THE legislative battle between Russian President Boris Yeltsin and the Russian Congress represents the latest in a series of ongoing power struggles over the course of Russia's economic and political future. Along with our Western allies, the United States must not passively observe the reversal of peaceful democratic change in Russia.
The West cannot decide for Russia what its political future will be, but the mere commitment of Western assistance gives democratic forces in Russia increased leverage. A neutral Western position would create the impression that we are not serious about helping Russia turn away from its communist past.
The current political struggle in Moscow is not a battle between two opposing parties over which direction to move Russia's democratic government. Russian nationalists and Old Guard communists have formed an alliance to carry out, in effect, a political coup d'etat. Russian nationalist leaders, led by parliament speaker Ruslan Khasbulatov, have opposed the free election of members of parliament, worked against the privatization of Russia's economy, blocked efforts to eliminate the old Soviet bureaucratic
hierarchy, pushed for increased subsidies to state enterprises, and argued against cooperating with the West to resolve foreign policy issues, especially in Bosnia-Herzegovina.
Instead of recognizing this trend and implementing policies to assist the Yeltsin government, the West has reacted with half-hearted efforts. Previous Western relief efforts took the form of government-to-government aid and lacked any specific policy targets to strengthen the private sector. And until now, the West has criticized Russian reform efforts without recognizing the political and social perils of changing from a communist to a democratic system of government overnight.
In the coming weeks, events in Russia will follow two likely scenarios. On the one hand, the US and its allies can work to help stabilize the situation in the former Soviet Union by adopting a system of targeted aid toward Russia. On the other hand, the West can play the role of spectator and watch as Mr. Yeltsin and Russian hard-liners battle for Russia. This does not mean that the West can save Yeltsin's pro-democratic government or forestall a return of hard-line Russian nationalists. But it does mean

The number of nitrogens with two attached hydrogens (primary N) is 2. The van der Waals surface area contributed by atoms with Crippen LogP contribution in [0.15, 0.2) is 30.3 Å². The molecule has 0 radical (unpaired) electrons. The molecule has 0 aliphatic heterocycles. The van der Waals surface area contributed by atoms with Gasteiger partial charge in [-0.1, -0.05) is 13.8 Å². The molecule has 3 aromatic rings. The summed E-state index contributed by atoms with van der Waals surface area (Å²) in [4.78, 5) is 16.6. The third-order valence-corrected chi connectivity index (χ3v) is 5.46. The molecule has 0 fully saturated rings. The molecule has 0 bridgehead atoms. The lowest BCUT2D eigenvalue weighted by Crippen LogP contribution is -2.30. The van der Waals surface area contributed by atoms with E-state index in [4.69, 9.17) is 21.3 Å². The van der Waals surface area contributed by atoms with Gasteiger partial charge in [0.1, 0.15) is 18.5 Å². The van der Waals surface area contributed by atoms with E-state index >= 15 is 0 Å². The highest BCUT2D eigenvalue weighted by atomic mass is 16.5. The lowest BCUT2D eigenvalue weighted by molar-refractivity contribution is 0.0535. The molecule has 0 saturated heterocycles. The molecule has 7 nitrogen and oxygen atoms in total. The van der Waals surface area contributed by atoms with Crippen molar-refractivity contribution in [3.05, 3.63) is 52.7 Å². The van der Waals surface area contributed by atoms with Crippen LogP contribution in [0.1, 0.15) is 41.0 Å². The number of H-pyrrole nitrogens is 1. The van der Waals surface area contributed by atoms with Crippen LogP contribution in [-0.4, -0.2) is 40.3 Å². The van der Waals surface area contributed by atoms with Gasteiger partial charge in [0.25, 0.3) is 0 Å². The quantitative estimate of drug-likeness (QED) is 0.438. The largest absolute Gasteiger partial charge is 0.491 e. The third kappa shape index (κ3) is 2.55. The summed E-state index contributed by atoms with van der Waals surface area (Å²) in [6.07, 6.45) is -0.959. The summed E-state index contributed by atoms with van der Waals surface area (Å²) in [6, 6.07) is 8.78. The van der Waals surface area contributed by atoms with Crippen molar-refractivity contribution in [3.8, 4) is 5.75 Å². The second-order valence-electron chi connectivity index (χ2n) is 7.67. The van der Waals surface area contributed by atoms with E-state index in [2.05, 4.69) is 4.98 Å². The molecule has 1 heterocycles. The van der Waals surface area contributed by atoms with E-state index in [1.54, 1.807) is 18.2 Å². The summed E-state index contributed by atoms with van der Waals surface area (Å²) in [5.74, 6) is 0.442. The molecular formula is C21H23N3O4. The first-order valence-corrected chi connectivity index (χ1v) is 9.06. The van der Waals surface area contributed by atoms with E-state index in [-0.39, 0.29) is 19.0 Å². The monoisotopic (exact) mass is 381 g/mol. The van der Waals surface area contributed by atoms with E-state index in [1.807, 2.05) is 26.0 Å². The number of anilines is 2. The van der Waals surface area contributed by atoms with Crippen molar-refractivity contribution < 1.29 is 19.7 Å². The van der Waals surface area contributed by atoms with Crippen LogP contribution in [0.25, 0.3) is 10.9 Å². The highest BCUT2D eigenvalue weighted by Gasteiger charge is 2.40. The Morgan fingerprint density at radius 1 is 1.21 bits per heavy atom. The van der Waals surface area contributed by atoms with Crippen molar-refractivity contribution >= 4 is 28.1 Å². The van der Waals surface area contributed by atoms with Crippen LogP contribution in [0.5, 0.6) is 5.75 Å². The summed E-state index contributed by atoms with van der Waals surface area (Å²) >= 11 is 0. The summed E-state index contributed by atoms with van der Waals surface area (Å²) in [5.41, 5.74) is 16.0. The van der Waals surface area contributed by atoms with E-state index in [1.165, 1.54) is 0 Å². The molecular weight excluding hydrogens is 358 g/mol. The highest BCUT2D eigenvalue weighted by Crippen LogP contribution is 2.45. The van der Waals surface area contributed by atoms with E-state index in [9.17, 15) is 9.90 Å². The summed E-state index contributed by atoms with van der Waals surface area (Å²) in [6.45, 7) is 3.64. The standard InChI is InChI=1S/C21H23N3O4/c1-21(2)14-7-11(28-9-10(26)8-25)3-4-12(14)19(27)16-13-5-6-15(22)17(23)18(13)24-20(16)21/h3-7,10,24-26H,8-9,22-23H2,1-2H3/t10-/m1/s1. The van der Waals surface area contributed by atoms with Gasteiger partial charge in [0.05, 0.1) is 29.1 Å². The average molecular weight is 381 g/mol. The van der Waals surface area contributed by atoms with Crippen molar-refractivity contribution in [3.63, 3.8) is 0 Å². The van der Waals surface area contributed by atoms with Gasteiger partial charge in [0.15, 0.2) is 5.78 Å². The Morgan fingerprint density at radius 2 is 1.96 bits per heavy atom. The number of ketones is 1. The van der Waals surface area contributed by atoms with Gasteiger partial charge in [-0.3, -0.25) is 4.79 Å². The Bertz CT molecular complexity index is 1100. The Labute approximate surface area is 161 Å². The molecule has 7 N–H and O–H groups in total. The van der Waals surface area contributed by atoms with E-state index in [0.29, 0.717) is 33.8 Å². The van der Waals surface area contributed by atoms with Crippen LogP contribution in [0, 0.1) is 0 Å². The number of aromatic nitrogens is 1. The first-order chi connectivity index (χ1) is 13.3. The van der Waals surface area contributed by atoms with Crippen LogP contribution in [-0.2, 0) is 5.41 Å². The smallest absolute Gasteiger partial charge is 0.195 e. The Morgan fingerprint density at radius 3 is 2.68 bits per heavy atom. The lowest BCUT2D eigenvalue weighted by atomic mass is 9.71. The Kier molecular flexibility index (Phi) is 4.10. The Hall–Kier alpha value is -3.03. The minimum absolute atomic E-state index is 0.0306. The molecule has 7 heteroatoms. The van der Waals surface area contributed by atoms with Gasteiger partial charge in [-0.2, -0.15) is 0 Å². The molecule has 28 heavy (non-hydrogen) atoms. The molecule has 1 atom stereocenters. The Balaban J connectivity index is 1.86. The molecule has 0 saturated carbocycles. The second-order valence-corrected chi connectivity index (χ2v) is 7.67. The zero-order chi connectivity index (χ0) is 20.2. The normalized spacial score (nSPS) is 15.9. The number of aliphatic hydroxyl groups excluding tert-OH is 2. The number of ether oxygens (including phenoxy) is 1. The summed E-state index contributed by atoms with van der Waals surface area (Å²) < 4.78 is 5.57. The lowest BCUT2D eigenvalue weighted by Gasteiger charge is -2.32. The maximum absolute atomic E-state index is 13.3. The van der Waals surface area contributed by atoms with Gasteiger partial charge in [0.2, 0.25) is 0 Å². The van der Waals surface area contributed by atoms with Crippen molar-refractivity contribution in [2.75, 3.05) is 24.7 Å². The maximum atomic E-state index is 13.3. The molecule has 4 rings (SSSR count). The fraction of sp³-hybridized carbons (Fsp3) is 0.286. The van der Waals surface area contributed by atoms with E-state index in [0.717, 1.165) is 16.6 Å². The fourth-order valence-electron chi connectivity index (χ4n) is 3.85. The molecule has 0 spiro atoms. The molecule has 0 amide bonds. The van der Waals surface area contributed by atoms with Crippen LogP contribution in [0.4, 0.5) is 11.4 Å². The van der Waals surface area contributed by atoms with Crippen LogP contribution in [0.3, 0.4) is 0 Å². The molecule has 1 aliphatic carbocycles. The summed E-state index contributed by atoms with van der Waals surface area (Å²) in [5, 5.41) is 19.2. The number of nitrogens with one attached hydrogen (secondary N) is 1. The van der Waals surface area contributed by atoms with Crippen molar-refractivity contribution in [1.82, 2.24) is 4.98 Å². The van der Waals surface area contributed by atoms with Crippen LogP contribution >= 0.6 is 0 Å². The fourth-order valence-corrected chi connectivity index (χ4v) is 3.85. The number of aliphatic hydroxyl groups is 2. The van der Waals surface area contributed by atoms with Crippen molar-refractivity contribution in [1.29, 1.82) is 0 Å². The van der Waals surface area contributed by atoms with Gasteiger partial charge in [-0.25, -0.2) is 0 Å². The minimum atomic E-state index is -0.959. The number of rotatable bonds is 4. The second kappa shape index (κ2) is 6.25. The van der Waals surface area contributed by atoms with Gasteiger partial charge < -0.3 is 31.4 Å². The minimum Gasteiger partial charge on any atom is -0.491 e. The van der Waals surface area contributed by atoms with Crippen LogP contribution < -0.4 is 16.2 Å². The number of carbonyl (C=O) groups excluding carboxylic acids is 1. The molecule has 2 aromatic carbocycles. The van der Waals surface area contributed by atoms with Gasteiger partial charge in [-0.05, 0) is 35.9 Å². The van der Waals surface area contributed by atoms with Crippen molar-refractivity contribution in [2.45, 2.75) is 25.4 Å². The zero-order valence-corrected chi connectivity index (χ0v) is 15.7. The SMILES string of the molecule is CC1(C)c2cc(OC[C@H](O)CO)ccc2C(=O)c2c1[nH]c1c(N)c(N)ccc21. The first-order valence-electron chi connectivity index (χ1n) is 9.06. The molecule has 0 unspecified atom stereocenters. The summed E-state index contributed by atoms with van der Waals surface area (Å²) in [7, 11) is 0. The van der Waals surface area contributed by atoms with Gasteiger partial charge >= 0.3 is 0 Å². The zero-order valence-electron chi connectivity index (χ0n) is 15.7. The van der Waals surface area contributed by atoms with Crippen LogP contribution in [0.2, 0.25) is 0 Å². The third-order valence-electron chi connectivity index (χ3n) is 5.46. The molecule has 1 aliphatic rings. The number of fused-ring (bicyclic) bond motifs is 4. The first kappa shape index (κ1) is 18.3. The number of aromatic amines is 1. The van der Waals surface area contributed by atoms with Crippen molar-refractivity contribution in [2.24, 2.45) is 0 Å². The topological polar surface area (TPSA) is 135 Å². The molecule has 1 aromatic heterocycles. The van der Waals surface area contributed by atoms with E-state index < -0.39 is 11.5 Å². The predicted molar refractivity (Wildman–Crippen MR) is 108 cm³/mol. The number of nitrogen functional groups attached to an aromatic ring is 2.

that we can adopt some basic policy measures to help Yeltsin's government, with tangible benefits for the West as well.
At the upcoming meeting in Vancouver, British Columbia, the US should propose that Russia's $84 billion international debt and its interest payments be rescheduled. At the same time, we must persuade Yeltsin to implement economic reforms, which include selling off shares of Russian state-owned enterprises to private investors and eliminating bureaucratic practices that prevent Western firms from investing in joint ventures with Russian firms.
We should support the International Monetary Fund's $6 billion currency stabilization program on the condition that the money is used to stabilize the Russian ruble, not to fund state enterprises or pay increased wages for workers. We should also use a portion of the aid to develop a private fund from which Russian entrepreneurs can receive low-interest loans to start their own businesses. And we should dramatically increase our programs that train Russian managers in Western firms on the techniques of p rivate enterprise.
Perhaps most important, we must pledge to support Yeltsin's reform efforts, even if he must resort to extreme measures, such as dissolving the Russian parliament, calling for free elections, or temporarily imposing martial law.
We must insist, however, that these measures are consistent with his long-term economic and political reforms, and that they are tied to timely free elections. Economically, a free-market system in the former Soviet Union would generate billions of dollars in trade with the US and create hundreds of thousands of new jobs for American workers.
Politically, a democratic former Soviet Union would be an ally. Estimates are that the US and its allies can save hundreds of billions of dollars in defense spending if the former Soviet Union continues down the road to democracy. But a destabilized Russia would force massive increases, not reductions, in defense spending.
Militarily, a stable former Soviet Union means a safer world. If capitalism and democracy do not survive in this land, we will confront, at best, a resurgent, militaristic Russia or, at worst, a number of destabilized countries armed with nuclear warheads. As Western leaders meet to discuss relief efforts for Russia, the US should take the lead rather than follow the others.